We don't stress the gravity—to patients or other practitioners—that this disease leads to blindness. But if caught early, surgery or other treatments can prevent 90% of patients from progressing to serious vision loss.
We don't compensate primary care doctors to screen. We could have primary care doctors use the patient checkup to get retina photographs. Doctors would have to buy $25,000 cameras that are easy to use and don't require eye dilation, (the cost may dramatically drop soon) then use telemedicine to have contracted retina specialists evaluate the images.
But payers won't reimburse doctors what it would cost, even though it would capture more disease, be cheaper than paying an ophthalmologist, and be a better solution than letting disease silently progress, further damaging other vessels like those in the heart.
We allow turf battles between eye specialists and primary care doctors to block solutions in a way that defies common sense.
Tillman Farley, MD, medical director of Salud Family Health Centers, a practice with 5,000 diabetes patients in Ft. Lupton, CO, agrees. "The way we're doing this today is not a good way, and we'll continue to lose a lot more vision if we continue this way."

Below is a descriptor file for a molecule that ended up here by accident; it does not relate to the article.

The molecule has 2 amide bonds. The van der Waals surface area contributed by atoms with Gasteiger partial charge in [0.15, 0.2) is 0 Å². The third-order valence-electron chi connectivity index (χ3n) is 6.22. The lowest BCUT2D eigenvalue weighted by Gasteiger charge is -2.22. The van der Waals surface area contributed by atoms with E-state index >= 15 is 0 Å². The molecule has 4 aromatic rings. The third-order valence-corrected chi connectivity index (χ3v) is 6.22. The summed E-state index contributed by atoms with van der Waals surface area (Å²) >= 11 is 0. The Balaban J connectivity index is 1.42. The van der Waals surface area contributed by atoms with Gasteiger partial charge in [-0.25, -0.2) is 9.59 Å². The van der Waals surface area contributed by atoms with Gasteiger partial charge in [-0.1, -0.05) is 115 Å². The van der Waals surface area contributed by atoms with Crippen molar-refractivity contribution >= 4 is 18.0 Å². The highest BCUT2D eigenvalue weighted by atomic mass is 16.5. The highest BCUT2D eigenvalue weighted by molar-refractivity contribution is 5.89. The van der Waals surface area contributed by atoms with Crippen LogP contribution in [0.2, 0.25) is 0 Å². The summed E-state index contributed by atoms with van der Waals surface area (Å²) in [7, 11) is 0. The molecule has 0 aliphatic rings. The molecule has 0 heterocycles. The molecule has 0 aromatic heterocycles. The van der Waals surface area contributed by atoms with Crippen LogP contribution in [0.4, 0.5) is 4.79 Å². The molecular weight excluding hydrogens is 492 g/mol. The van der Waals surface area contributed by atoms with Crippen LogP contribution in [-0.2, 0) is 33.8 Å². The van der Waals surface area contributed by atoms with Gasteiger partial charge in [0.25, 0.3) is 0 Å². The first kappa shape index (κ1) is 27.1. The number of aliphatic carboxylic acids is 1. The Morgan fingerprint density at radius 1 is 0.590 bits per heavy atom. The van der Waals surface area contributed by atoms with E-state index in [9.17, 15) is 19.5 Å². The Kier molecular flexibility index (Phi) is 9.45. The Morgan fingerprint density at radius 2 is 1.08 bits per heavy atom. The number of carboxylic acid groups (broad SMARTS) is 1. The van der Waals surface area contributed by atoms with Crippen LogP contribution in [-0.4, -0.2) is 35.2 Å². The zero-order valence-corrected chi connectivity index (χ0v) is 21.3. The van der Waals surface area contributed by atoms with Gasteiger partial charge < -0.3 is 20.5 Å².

Diabetic retinopathy "is a perfect disease to screen for because it has a long silent period. And with this disease, it really matters if you catch it."
James M. Gill, MD, president of Family Medicine at Greenhill in Newark, DE, agrees.
"Anytime you have to refer a patient out of your office, the probability they will get the recommended care goes down dramatically," Gill says. "This would significantly increase the chance this will get done."
This is huge, because diabetes is expected to mushroom in the next 30 years from 26 million people today to 125 million.
Some primary care doctors argue that they don't have time in their busy practices, with all the things they have to worry about already. But they should make time, and payers should compensate them for that.